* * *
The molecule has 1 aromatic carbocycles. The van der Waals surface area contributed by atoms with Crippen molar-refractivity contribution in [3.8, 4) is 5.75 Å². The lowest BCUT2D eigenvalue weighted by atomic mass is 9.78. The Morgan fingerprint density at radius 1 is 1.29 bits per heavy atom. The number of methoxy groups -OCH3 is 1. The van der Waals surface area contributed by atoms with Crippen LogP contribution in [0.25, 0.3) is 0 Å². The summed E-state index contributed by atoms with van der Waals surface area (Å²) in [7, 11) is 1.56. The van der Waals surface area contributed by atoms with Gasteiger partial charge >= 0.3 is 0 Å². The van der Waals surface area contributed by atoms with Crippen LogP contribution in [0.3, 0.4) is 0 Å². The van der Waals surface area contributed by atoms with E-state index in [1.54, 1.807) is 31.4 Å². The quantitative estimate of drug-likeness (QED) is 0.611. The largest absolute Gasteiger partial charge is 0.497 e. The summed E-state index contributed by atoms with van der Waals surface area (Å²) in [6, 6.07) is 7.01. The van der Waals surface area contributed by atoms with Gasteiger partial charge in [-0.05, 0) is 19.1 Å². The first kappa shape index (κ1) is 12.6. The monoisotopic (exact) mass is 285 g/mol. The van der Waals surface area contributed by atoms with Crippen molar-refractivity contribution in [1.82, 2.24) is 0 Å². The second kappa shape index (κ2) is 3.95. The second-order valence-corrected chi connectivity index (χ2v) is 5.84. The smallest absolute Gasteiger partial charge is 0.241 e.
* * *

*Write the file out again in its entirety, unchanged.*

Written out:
The molecule has 1 aromatic carbocycles. The van der Waals surface area contributed by atoms with Crippen molar-refractivity contribution in [3.8, 4) is 5.75 Å². The lowest BCUT2D eigenvalue weighted by atomic mass is 9.78. The Morgan fingerprint density at radius 1 is 1.29 bits per heavy atom. The number of methoxy groups -OCH3 is 1. The van der Waals surface area contributed by atoms with Crippen LogP contribution in [0.25, 0.3) is 0 Å². The summed E-state index contributed by atoms with van der Waals surface area (Å²) in [7, 11) is 1.56. The van der Waals surface area contributed by atoms with Gasteiger partial charge >= 0.3 is 0 Å². The van der Waals surface area contributed by atoms with Crippen LogP contribution in [0.3, 0.4) is 0 Å². The van der Waals surface area contributed by atoms with E-state index in [1.54, 1.807) is 31.4 Å². The quantitative estimate of drug-likeness (QED) is 0.611. The largest absolute Gasteiger partial charge is 0.497 e. The summed E-state index contributed by atoms with van der Waals surface area (Å²) in [6, 6.07) is 7.01. The van der Waals surface area contributed by atoms with Gasteiger partial charge in [-0.05, 0) is 19.1 Å². The first kappa shape index (κ1) is 12.6. The monoisotopic (exact) mass is 285 g/mol. The van der Waals surface area contributed by atoms with Crippen molar-refractivity contribution in [1.82, 2.24) is 0 Å². The second kappa shape index (κ2) is 3.95. The second-order valence-corrected chi connectivity index (χ2v) is 5.84. The smallest absolute Gasteiger partial charge is 0.241 e.